"It appears to me that the steep yield curve reflects a lack of credibility of the MPC’s existing accommodative guidance’’, he said while noting that excessively high long term rates are inflicting damage to the economy.
Among other members, RBI executive director, Mridul Saggar raised the plight of savers when he said that retail fixed deposit rates are currently ranging between 4.90-5.50 per cent for tenors of 1-year or more and the headline inflation have been prevailing above that for some months now, thereby giving them a negative carry. He cautioned that if current real negative interest rates fall further, it may generate significant distortions that could adversely affect aggregate savings, current account and medium-term growth in the economy.
He added that headline inflation should start softening from October. Apart from favourable base effects, the unlocking has picked speed and would significantly reduce supply chain bottlenecks causing both agriculture and non-agricultural prices to correct.
Ashima Goyal who is seen as a dove, was of the view that though inflation is at present above the target band, it is expected to come down and therefore no change in the policy rate is appropriate and that one should await impact of on-going supply-side improvement, as well as for uncertainty around COVID-19 to dissipate. She added that while there is scope for further prudent expansion of government spending to boost demand and trigger private spending to raise growth, there is a need to keep the cost of government borrowing low.
Dr Michael Patra, deputy governor, RBI said that if the projections of real GDP for 2020-21 (-9.5 per cent) made by the committee hold, the level of GDP would have fallen by around 6 per cent below its pre-COVID level by the end of 2020-21 and it may take years to regain this lost output.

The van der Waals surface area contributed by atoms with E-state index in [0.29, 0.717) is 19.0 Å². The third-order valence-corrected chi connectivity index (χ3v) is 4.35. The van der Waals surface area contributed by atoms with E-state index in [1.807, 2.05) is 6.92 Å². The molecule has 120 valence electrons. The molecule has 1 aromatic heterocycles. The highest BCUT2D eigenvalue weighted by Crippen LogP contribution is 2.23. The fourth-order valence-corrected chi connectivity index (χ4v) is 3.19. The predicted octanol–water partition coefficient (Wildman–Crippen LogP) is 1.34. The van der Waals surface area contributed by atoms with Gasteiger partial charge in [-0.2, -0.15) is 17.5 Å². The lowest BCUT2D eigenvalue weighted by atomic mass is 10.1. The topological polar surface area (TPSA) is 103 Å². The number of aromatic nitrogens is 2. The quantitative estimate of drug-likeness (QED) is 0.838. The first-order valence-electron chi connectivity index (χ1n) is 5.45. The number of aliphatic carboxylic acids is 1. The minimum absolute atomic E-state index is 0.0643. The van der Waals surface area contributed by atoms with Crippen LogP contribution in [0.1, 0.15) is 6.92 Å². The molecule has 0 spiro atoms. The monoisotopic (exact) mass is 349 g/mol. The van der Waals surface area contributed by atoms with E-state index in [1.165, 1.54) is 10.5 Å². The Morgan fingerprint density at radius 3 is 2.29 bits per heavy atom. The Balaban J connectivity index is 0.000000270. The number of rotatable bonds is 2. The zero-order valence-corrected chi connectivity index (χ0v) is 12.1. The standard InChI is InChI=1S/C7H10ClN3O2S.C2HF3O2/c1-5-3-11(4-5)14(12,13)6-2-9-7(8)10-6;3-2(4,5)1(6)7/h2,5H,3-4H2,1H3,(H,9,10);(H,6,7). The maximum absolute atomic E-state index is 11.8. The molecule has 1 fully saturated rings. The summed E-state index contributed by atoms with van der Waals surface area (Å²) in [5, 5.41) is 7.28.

He cautioned that the COVID curve is arching inwards, from the cities where infections had hitherto festered, into interior regions. The fear of a second wave looms over India and the country with the second highest caseload of infections and over-stretched healthcare infrastructure, cannot be immune.
"In the absence of intrinsic drivers, the recovery may last only until pent-up demand has been satiated and replenishment of inventories has been completed...with unprecedented contractions in economic activity and elevated inflation posing a razor’s edge trade-off fraught with uncertainty, forward guidance has to be clear and decisive’’, he observed.
On the other hand, RBI Governor Shaktikanta Das felt that there exists space for future rate cuts if the inflation evolves in line with the central bank’s expectations.
"This space needs to be used judiciously to support recovery in growth. Meanwhile the ongoing transmission of past monetary policy actions would help ease financial conditions further..With the supply side disruptions that are seen to drive the current inflationary pressures likely to be transient and wane out in months ahead as economy normalises, there is merit in looking through the current high levels of inflation and persevere with the accommodative stance for monetary policy as long as necessary to revive growth on a durable basis ’’, he said while adding that there are downside uncertainties that could put sand in the wheels of a nascent recovery seen lately.